Sunday, November 8, 2009

Life in the Spirit, Part I: Emotionalism?


The Charismatic Renewal is often accused of emotionalism. This is an interesting claim. It is frequently true in practice, but masks a far more interesting understanding of the human person and of the work of the Holy Spirit found in proper charismatic life. Moreover, in addressing the question of emotionalism, I discovered that a lot of other important issues are addressed as well.

By way of introduction, it is worth pointing out that the Catholic Church has endorsed the Charismatic Renewal, particularly in the form of the Catholic Fraternity of Charismatic Covenant Communities and Fellowships. So if one accepts the Church's authority - and I realize not all do - then the question is not whether charismatic spirituality is legitimate, but how or why.

In the first instance, I think it important to remember the integrity of the human person. Loosely following Plato's tripartite division of the soul, we might describe ourselves as physical, emotional and intellectual. Since God made all three, He has declared them all good. Thus, use of reason is of God, and a good thing. (More on that below.) Only slightly less obviously, the body is a good thing and should be used for good purposes. One can take this in a Theology of the Body direction, but even more prosaically, one can look at something like liturgical gestures. Unlike the Gnostics, who contended that the body was at best irrelevant and at worst evil, we respect the body and the physical things we do with it. Thus, it matters if you stand or sit. Waving our hands about in the sign of the cross is meaningful, even good. Through our physical actions we can glorify God. Thus, it should come as little surprise that people may experience a physical response to the presence of the Holy Spirit: tears, laughter, speaking in strange languages.

And here it is worth a brief digression to clarify a point. C. S. Lewis, hardly a tongues-speaking charismatic - so far as I can tell - wrote an interesting little essay titled "Transposition". In it he makes the argument that there are more interior states or experiences than there are physical sensations for them. Thus, your stomach may leap when you hear bad news or when you hear a brilliant musical crescendo, but even if the two feel the same, they are manifestations of different things. (The same might be said for tears of sorrow and tears of joy.) Following this line, Lewis says that we should not be scandalized if speaking in tongues sounds like the kind of gibberish that results from mass psychology and hysteria. They may in fact sound exactly alike. That need not mean they are the same things (even if some people claiming to exhibit the one are actually suffering from the other). But more on tongues to follow...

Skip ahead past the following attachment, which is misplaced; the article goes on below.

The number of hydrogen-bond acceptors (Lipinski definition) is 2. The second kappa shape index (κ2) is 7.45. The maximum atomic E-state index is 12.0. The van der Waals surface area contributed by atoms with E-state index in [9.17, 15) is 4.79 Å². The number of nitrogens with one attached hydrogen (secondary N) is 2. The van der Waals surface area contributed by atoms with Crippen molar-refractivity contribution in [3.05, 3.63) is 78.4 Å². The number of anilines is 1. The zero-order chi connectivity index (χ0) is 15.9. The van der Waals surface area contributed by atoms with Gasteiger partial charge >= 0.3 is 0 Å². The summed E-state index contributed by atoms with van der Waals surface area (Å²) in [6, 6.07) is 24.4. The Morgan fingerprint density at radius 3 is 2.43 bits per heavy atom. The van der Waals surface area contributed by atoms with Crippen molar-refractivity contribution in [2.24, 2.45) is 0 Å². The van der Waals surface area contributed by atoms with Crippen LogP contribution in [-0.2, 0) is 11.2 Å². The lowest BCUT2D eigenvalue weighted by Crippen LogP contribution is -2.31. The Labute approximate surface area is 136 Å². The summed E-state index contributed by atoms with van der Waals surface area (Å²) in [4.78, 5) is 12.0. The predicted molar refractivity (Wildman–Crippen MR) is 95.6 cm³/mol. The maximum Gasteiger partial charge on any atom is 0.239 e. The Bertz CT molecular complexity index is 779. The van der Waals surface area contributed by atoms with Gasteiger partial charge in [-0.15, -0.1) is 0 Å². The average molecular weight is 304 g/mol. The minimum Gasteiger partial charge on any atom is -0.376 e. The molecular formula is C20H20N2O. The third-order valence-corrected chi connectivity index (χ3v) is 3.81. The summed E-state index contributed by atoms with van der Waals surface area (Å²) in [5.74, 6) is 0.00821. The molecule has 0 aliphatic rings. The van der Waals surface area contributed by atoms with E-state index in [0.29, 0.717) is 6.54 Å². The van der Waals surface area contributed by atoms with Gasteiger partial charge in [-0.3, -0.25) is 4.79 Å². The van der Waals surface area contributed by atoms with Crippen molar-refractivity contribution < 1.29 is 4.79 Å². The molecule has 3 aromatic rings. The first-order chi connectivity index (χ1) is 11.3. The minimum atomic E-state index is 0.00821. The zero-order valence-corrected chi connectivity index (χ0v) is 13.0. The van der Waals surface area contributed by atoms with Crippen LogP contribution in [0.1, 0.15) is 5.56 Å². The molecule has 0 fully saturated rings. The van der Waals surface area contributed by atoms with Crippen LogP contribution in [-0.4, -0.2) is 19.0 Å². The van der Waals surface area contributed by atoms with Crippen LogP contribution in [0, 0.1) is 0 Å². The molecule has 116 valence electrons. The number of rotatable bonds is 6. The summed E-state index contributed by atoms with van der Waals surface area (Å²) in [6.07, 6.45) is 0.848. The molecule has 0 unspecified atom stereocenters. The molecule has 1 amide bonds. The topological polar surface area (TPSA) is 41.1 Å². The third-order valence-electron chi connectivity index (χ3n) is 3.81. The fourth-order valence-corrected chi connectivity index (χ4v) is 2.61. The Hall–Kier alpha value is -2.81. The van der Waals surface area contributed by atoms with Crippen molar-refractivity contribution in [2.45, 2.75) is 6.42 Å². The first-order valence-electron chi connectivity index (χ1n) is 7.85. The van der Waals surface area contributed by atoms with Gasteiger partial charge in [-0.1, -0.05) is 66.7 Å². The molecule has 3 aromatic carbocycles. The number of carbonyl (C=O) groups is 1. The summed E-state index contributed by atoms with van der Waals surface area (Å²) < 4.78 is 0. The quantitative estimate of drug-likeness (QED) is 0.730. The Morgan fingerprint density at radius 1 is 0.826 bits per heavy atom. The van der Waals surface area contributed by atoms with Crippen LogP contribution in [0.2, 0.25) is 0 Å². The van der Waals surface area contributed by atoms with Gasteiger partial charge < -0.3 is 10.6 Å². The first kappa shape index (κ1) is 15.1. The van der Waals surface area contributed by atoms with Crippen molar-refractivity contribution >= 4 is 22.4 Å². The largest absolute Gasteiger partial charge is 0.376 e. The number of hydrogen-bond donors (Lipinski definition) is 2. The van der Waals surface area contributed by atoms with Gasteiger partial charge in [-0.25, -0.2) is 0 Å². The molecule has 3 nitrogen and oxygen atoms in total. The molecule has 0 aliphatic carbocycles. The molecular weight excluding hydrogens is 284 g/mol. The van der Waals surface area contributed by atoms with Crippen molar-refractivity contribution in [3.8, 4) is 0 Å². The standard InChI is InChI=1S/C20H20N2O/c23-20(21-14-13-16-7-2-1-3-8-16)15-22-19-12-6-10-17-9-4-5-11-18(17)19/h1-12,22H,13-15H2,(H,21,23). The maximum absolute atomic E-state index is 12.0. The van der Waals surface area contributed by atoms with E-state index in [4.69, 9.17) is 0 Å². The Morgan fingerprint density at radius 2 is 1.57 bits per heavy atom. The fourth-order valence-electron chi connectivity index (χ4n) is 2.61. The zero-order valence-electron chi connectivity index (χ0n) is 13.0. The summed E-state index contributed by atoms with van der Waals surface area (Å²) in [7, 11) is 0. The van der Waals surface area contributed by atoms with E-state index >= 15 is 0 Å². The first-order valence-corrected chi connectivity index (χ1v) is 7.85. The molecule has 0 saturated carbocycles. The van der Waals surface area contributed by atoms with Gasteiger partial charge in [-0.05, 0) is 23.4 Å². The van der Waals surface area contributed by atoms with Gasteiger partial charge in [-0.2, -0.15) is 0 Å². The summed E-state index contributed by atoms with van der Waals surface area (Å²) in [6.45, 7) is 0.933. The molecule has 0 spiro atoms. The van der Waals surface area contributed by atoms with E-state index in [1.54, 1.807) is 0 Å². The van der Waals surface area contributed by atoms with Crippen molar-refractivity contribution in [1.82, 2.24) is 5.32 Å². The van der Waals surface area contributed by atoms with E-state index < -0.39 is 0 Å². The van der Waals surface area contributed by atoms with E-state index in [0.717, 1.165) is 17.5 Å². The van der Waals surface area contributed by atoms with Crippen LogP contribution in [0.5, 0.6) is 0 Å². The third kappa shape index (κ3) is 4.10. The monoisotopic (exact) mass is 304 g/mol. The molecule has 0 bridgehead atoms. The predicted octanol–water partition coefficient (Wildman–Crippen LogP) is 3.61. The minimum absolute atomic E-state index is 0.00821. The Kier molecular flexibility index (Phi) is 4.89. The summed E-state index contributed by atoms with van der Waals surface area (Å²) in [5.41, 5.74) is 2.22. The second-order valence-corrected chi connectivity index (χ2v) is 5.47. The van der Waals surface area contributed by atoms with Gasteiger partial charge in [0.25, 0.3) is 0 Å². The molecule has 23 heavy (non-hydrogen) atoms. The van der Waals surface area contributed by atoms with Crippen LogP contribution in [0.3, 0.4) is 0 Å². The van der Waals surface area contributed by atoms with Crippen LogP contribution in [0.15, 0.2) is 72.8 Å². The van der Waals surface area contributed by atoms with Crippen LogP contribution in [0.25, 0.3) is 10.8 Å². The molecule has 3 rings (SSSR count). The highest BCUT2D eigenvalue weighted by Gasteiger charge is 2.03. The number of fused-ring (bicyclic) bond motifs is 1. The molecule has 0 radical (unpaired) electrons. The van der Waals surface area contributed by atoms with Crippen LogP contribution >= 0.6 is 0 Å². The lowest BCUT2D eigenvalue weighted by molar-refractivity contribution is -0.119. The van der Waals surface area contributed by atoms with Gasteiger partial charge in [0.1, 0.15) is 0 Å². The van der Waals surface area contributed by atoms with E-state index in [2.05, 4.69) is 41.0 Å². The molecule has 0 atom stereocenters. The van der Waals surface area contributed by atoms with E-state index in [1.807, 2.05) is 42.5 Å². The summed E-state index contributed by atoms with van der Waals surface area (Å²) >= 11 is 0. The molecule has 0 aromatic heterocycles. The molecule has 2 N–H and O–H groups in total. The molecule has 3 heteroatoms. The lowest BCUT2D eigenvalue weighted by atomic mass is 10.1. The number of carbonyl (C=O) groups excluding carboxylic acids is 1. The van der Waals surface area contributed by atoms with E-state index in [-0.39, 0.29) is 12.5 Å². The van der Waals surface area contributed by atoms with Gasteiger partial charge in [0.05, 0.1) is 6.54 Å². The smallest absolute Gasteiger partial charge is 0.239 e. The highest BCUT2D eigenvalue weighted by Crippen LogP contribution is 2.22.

Returning to the tripartite division of the soul. If God can work through and be glorified in the intellectual and the physical, so too in the emotional. This is not to say that one should give himself totally over to his emotions. But it should come as little surprise that the Holy Spirit might operate at times through our emotions. On a related note: if we sometimes utilize intellectual arguments to convince people of the truth, and we sometimes create beautiful works of physical art to attract them to it, is it so wrong to utilize the emotions to draw people to the truth? As Plato notes, the emotions should not run rampant on their own but should be harnessed to a higher purpose. But if that higher purpose is rightly understood, is a little mood lighting and music to place worshipers in a proper emotional disposition impermissible?

If, then, we conclude that the inclusion of the emotions in one's spirituality is plausible, even desirable, one might ask more specifically about receiving a "word" of insight from the Holy Spirit. Is this anything more than listening to one's own emotions? Here we can note several things: Prophesy happens in Scripture, both for revelation of doctrine (now closed with the perfect revelation of Christ) and for specific exhortations and admonitions for specific people. In some instances we see the prophet actually hearing a message, but as often as not, "the word of the Lord came unto..." How that word came is left ambiguous. But if one receives a word from the Holy Spirit, how do we know that is what it is?

We shall take up that question tomorrow.
Post a Comment